The Catholic network CIDSE calls on governments to up the stakes when it comes to the engagement needed to ensure the success of the Paris climate agreement and seize the climate challenge as the opportunity to put us on course towards a just transition that leaves no one behind.
A new paper, Climate Action for the Common Good, is being launched today at the UN climate talks in Bonn by CIDSE, an organization bringing together 18 Catholic social justice organizations from around the world. CIDSE wants to encourage governments to respond to the climate challenge in a way that reflects the spirit of Pope Francis’s landmark encyclical Laudato Si’, which was credited as having a significant impact on the world successfully agreeing a global climate deal in Paris.
Two years on, countries represented in the Paris Agreement have not done enough to fulfil their responsibilities around climate and an important player like the United States has even left the Agreement. While the Paris Agreement saw countries agree to limit global temperature increases to no more than 1.5 – 2 degrees above pre-industrial levels, forecasts suggest that current pledges to limit carbon emissions based on our current economic and development models will fall far short of meeting this target.
Speaking at COP23, Father Bruno Marie Duffé, secretary of the Vatican Dicastery for Promoting Integral Human Development, who is representing the Holy See at the talks, said: “We should not underestimate the importance of the moment we are in now. We are in the middle of the river, and we cannot go back. We have to be together, and we have to be strong, even if one state decides to go back. We have had the Paris agreement and now we have to move from the ethical intentions to making the political happen, and to do that we will need a new model of development that is rooted in dialogue and mutual solidarity, and that recognizes the talents that each party has to contribute.”
The new paper is reminding governments that the massive transformational change needed to tackle climate change – in the cultural, economic, social and spiritual perspectives of today’s lifestyles and for future generations and of the urgency we need to deliver this. The way people live and their consumption choice has a direct impact on the climate, but changing this is in their hands.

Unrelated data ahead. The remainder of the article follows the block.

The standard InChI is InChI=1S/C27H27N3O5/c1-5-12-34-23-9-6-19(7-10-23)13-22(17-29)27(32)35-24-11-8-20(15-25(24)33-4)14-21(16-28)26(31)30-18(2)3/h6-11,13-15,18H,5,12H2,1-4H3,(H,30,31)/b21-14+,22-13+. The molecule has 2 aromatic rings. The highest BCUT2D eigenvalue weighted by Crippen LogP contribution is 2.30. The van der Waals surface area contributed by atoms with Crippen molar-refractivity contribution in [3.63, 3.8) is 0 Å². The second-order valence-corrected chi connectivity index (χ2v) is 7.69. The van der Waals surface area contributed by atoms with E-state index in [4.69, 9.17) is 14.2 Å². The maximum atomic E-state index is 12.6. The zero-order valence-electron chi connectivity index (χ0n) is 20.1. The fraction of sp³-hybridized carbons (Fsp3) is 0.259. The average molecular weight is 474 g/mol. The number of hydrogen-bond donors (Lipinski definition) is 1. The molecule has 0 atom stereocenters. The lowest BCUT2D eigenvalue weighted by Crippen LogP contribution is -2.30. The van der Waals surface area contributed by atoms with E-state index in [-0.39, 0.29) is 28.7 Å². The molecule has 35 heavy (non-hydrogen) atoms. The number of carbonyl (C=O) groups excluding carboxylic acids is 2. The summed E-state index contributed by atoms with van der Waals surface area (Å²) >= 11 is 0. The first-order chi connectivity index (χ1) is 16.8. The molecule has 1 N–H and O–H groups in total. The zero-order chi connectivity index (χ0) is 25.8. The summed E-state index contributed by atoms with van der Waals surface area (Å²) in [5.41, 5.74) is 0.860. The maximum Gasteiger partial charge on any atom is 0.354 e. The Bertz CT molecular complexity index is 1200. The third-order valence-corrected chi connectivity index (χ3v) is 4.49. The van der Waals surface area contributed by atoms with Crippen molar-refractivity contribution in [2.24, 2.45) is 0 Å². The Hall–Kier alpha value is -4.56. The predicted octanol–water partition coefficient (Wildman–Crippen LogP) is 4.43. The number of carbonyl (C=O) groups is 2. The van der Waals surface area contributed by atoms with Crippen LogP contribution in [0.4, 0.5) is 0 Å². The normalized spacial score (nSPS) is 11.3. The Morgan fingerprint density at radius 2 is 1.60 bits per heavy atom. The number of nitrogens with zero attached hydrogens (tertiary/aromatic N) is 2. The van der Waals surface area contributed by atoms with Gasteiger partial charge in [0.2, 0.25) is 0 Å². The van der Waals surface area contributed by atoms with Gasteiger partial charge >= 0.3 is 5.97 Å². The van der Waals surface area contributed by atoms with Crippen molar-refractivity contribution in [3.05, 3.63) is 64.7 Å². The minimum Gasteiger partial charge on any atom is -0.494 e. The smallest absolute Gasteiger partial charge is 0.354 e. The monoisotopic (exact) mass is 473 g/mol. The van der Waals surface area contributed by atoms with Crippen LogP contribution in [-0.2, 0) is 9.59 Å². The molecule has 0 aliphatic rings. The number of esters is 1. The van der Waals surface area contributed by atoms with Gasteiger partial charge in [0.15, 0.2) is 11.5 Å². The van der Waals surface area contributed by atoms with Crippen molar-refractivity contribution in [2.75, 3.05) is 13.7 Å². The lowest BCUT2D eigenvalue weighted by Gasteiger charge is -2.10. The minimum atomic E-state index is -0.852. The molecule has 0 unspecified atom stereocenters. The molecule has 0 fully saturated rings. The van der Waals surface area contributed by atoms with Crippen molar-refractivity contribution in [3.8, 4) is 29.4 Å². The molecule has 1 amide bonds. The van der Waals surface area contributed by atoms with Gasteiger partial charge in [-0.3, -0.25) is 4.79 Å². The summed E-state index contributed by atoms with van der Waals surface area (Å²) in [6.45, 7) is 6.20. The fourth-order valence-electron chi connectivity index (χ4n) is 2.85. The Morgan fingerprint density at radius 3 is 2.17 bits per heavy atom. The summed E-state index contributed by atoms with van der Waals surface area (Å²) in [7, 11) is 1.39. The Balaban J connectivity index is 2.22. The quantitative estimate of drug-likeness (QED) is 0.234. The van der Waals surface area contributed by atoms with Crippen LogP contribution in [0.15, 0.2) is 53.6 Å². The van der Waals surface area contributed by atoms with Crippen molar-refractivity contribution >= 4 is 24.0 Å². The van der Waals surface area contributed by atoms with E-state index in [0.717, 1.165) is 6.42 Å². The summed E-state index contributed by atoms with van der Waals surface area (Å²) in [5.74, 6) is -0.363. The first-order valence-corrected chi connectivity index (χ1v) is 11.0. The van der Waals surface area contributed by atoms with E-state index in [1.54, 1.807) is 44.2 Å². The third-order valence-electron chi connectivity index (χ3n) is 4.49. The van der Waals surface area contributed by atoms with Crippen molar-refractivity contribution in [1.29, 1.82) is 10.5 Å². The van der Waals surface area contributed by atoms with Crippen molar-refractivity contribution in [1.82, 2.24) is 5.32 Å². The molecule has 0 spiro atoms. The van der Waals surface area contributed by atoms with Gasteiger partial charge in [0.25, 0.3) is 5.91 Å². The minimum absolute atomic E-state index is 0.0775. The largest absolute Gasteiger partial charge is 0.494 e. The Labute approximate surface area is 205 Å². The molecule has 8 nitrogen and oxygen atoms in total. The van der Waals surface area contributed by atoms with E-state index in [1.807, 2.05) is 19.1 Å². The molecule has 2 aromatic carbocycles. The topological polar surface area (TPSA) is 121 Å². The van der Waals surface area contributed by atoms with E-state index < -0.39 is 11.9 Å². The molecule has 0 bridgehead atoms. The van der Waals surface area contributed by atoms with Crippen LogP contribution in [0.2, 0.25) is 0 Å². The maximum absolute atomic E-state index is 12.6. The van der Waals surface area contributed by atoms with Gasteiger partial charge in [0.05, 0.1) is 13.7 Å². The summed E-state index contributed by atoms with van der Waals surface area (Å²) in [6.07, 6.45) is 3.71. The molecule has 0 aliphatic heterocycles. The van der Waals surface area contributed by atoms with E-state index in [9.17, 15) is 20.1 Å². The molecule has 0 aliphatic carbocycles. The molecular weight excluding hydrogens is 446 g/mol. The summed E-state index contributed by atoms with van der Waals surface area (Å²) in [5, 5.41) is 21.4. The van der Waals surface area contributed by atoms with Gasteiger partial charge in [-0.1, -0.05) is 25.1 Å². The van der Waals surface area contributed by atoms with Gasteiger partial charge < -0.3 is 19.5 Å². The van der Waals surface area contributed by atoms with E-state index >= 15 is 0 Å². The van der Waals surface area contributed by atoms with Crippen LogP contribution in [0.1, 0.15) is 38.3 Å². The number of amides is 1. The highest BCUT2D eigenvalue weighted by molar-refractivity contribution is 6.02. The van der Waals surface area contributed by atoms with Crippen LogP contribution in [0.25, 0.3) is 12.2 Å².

Josianne Gauthier, Secretary General at CIDSE said: “Through the paper we want to reinforce the urgency of the Pope’s call for transformation in Laudato Si’. Options exist, human ingenuity and creativity exist and local and indigenous knowledge. It is time that people and their solutions become the center of urgent and ambitious climate action.”
Climate Action for the Common Good says that governments should ask searching questions about their plans to tackle climate change. It suggests that countries consider how climate action can address poverty and human rights, whether the ambition shown matches the scale of the challenge, if their national climate plans encourage the participation of all people, and how the world can transition to a zero-carbon world in a way that does not negatively impact on the poorest and marginalized in society.
Contact: Valentina Pavarotti, CIDSE Media and Communications Officer, Pavarotti(at)cidse.org
CIDSE is an international family of 18 Catholic social justice organizations working together with others to promote justice, harness the power of global solidarity and create transformational change to end poverty and inequalities.
CIDSE’s members : Broederlijk Delen – Belgium • CAFOD – England and Wales • CCFD – Terre Solidaire – France • Center of Concern – USA • Cordaid – the Netherlands • Development & Peace – Canada • Entraide et Fraternité – Belgium • eRko – Slovakia • Fastenopfer – Switzerland • FEC – Portugal • FOCSIV – Italy • KOO – Austria • Manos Unidas – Spain • Maryknoll Office for Global Concerns – USA • MISEREOR – Germany • Partage.lu (formerly Bridderlech Deelen) – Luxembourg • SCIAF – Scotland • Trócaire – Ireland